Unlike lower back pain, kidney pain is usually experienced as a pain around the kidney located in the upper abdomen. It can be due to several reasons. In some case, the pain may extend to flaks or the area around the groin.

Primary causes of kidney pain:

  • Kidney infection
  • Hydronephrosis i.e., swelling in the kidney due to accumulation of urine caused by a blockage
  • Kidney stones
  • Polycystic kidney disease
  • Bleeding in your kidney
  • Bleeding in kidney veins
  • Kidney cysts
  • Kidney tumor or kidney cancer

The treatment of kidney pain would depend o your diagnosis. Your doctor will review your history, undertake a physical examination, and may perform certain tests including blood and urine tests to determine the cause of your kidney pain. In some instances,a CT scan or MRI of the abdomen and pelvis may be asked for.

Early diagnosis becomes necessary to prevent complications. A different approach to treatment is followed for each of the causes mentioned above. Here, we discuss the treatment options for some of the more common causes of kidney pain.

Treatment of kidney infections: The first treatment for kidney infections is antibiotics. You may be prescribed oral antibiotics for a few days. The doctor will review your condition after a specified time before deciding on future course of action. If the infection is mild, the symptoms subside over a few days. For more severe infections, you may be administered antibiotics through an IV.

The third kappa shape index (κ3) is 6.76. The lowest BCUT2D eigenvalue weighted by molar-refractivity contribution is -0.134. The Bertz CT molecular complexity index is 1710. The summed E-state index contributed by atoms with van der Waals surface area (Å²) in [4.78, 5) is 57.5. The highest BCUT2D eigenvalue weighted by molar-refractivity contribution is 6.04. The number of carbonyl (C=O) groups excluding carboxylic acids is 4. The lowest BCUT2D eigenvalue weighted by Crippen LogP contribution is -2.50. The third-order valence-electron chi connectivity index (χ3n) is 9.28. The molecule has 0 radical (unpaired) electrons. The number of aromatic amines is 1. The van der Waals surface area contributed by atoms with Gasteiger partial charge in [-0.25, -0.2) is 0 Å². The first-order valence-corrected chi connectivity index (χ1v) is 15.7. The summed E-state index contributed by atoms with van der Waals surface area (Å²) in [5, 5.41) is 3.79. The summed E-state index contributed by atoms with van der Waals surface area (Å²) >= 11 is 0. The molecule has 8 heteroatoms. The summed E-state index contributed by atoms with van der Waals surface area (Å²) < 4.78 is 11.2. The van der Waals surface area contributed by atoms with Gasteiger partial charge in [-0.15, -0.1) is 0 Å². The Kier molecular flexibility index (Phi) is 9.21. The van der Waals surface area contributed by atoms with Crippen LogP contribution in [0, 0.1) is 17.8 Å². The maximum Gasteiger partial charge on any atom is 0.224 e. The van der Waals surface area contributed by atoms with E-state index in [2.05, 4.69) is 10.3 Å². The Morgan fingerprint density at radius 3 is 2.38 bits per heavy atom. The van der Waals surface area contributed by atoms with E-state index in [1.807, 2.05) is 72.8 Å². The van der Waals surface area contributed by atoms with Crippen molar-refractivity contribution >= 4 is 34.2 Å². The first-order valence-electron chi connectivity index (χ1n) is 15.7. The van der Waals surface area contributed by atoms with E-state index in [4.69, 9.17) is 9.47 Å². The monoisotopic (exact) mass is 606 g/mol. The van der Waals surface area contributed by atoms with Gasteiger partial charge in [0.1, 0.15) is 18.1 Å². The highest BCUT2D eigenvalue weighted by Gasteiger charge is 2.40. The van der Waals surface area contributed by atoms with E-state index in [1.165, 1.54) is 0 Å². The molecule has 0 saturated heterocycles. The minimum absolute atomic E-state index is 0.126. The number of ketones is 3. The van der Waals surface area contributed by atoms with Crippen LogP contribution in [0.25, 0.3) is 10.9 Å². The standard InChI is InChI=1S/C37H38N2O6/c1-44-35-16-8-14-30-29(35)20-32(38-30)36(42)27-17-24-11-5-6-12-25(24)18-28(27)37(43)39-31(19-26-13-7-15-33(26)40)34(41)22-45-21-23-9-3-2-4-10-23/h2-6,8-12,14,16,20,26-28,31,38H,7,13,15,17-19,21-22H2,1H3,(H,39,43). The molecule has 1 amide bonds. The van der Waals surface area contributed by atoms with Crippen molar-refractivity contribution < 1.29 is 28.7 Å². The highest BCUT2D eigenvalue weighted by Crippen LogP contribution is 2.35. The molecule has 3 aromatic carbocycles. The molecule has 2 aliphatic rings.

If your kidney infections keep coming back, your doctor may refer you to a specialist. In most cases, surgery is the last resort for treating cases that cannot be controlled by medication.

Treatment of hydronephrosis: The aim of the treatment is to remove the obstruction that may be causing the back flow of urine and the consequent swelling in the kidney. The treatment would depend on the cause of the obstruction.

  • Blockages in the ureter: To remove such blockages, the doctor may need to insert a ureteral stent to drain the bladder.
  • Blockage due to scar tissues or blood clots: A surgery may be required to remove the clot and the damaged tissue completely.

Treatment for kidney stones: The course of treatment depends on the type of stone and the cause underlying its formation. Small kidney stones, usually, do not require invasive treatment. Your doctor may recommend one or more of the following:

  • Drink plenty of water.
  • Use pain relievers such as ibuprofen, acetaminophen, or naproxen sodium.
  • Take certain medication like alpha-blockers, which relax the muscles in the ureter to facilitate the movement of stones outside the body.

Stones that are too large to pass on their own may require treatment that is more extensive. Large stones can cause permanent damage to the kidney tissue and are the underlying cause behind reoccurring urinary tract infections. The possible lines of treatment include:

  • Using sound waves to break up stones
  • Surgery to remove very large stones in the kidney
  • Using a scope to remove stones